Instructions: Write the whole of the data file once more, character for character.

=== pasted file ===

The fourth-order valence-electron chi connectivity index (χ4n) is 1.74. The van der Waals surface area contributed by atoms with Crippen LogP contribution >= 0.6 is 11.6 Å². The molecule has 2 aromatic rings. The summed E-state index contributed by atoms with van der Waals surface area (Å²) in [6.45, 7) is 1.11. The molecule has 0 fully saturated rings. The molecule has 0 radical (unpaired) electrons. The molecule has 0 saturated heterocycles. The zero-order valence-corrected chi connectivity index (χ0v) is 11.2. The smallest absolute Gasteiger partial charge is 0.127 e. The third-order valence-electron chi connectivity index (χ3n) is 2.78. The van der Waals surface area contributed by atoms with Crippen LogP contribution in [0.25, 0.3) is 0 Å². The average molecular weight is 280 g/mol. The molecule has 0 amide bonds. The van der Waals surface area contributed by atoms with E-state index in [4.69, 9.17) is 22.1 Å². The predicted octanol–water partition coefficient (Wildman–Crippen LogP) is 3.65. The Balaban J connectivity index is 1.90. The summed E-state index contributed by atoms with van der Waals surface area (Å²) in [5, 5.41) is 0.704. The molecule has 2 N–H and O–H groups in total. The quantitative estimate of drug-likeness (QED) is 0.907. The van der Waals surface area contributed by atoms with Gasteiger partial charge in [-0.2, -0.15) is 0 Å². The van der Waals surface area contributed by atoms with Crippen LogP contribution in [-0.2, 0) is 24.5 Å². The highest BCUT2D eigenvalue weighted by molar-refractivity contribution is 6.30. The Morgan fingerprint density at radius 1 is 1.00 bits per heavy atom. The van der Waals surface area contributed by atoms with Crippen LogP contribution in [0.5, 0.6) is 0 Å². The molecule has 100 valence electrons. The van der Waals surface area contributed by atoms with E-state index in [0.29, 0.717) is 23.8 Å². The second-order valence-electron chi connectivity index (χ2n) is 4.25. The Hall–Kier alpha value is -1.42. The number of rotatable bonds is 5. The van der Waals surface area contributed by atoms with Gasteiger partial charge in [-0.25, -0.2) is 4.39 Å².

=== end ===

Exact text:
The fourth-order valence-electron chi connectivity index (χ4n) is 1.74. The van der Waals surface area contributed by atoms with Crippen LogP contribution >= 0.6 is 11.6 Å². The molecule has 2 aromatic rings. The summed E-state index contributed by atoms with van der Waals surface area (Å²) in [6.45, 7) is 1.11. The molecule has 0 fully saturated rings. The molecule has 0 radical (unpaired) electrons. The molecule has 0 saturated heterocycles. The zero-order valence-corrected chi connectivity index (χ0v) is 11.2. The smallest absolute Gasteiger partial charge is 0.127 e. The third-order valence-electron chi connectivity index (χ3n) is 2.78. The van der Waals surface area contributed by atoms with Crippen LogP contribution in [0.25, 0.3) is 0 Å². The average molecular weight is 280 g/mol. The molecule has 0 amide bonds. The van der Waals surface area contributed by atoms with E-state index in [4.69, 9.17) is 22.1 Å². The predicted octanol–water partition coefficient (Wildman–Crippen LogP) is 3.65. The Balaban J connectivity index is 1.90. The summed E-state index contributed by atoms with van der Waals surface area (Å²) in [5, 5.41) is 0.704. The molecule has 2 N–H and O–H groups in total. The quantitative estimate of drug-likeness (QED) is 0.907. The van der Waals surface area contributed by atoms with Gasteiger partial charge in [-0.2, -0.15) is 0 Å². The van der Waals surface area contributed by atoms with Crippen LogP contribution in [-0.2, 0) is 24.5 Å². The highest BCUT2D eigenvalue weighted by molar-refractivity contribution is 6.30. The Morgan fingerprint density at radius 1 is 1.00 bits per heavy atom. The van der Waals surface area contributed by atoms with Crippen LogP contribution in [0.5, 0.6) is 0 Å². The molecule has 100 valence electrons. The van der Waals surface area contributed by atoms with E-state index in [0.29, 0.717) is 23.8 Å². The second-order valence-electron chi connectivity index (χ2n) is 4.25. The Hall–Kier alpha value is -1.42. The number of rotatable bonds is 5. The van der Waals surface area contributed by atoms with Gasteiger partial charge in [-0.25, -0.2) is 4.39 Å².